Fifty years ago, the DuSable Museum began as a small gallery in the home of Charles and Margaret Burroughs. In 1971, the Museum moved to the original wing of our current facility. In February 1993, the Harold Washington expansion was completed. Now, we enter a new phase, the addition of the Roundhouse; a 61,000 square foot expansion, which when completed, will create the first African American museum campus in the United States.
The historic Roundhouse has humble beginnings. Built in the early 19th century by visionary architect Daniel H. Burnham, the building originally acted as a horse stable. Burnham supervised the layout of the 1893 World’s Columbian Exposition and, in 1909, with help from his assistant, prepared The Plan for Chicago, one of the nation’s first comprehensive planning documents.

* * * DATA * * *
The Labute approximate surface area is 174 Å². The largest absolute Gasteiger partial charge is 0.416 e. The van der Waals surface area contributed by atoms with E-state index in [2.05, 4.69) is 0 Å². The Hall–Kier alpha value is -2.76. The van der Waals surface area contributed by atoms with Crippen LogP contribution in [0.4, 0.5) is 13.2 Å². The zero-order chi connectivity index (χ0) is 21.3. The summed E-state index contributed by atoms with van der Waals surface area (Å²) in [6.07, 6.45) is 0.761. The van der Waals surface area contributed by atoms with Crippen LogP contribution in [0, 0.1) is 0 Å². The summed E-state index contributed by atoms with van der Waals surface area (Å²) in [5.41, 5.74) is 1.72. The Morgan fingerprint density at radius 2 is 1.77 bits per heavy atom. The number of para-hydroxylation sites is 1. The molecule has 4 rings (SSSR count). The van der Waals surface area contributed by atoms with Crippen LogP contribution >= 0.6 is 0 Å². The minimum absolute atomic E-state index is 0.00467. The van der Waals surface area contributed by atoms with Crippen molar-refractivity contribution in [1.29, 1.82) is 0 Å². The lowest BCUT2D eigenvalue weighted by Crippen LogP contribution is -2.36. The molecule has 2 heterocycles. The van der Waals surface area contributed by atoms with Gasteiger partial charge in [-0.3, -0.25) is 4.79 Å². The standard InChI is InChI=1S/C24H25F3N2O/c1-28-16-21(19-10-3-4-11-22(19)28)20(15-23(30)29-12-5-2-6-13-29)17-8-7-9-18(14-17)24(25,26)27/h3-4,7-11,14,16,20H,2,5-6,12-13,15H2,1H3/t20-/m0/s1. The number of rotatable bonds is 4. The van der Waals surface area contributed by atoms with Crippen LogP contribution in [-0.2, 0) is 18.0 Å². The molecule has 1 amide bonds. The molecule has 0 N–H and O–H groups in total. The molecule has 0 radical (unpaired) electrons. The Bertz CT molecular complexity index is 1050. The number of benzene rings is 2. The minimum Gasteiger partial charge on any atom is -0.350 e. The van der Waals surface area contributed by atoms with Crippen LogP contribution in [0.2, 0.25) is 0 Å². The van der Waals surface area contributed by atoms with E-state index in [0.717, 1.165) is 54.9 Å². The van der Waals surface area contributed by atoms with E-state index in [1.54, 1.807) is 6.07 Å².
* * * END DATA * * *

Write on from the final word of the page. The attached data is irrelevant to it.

In 2009, the Roundhouse started a new phase as a place that preserves and shares history. With a grand entrance, library, new galleries, ComEd Freedom Readers Club House, Nathaniel and Mallory Sutton Technology and Language Lab, educational space, special children’s areas and an expanded museum store, this new wing prepares the Museum to share history for countless more years.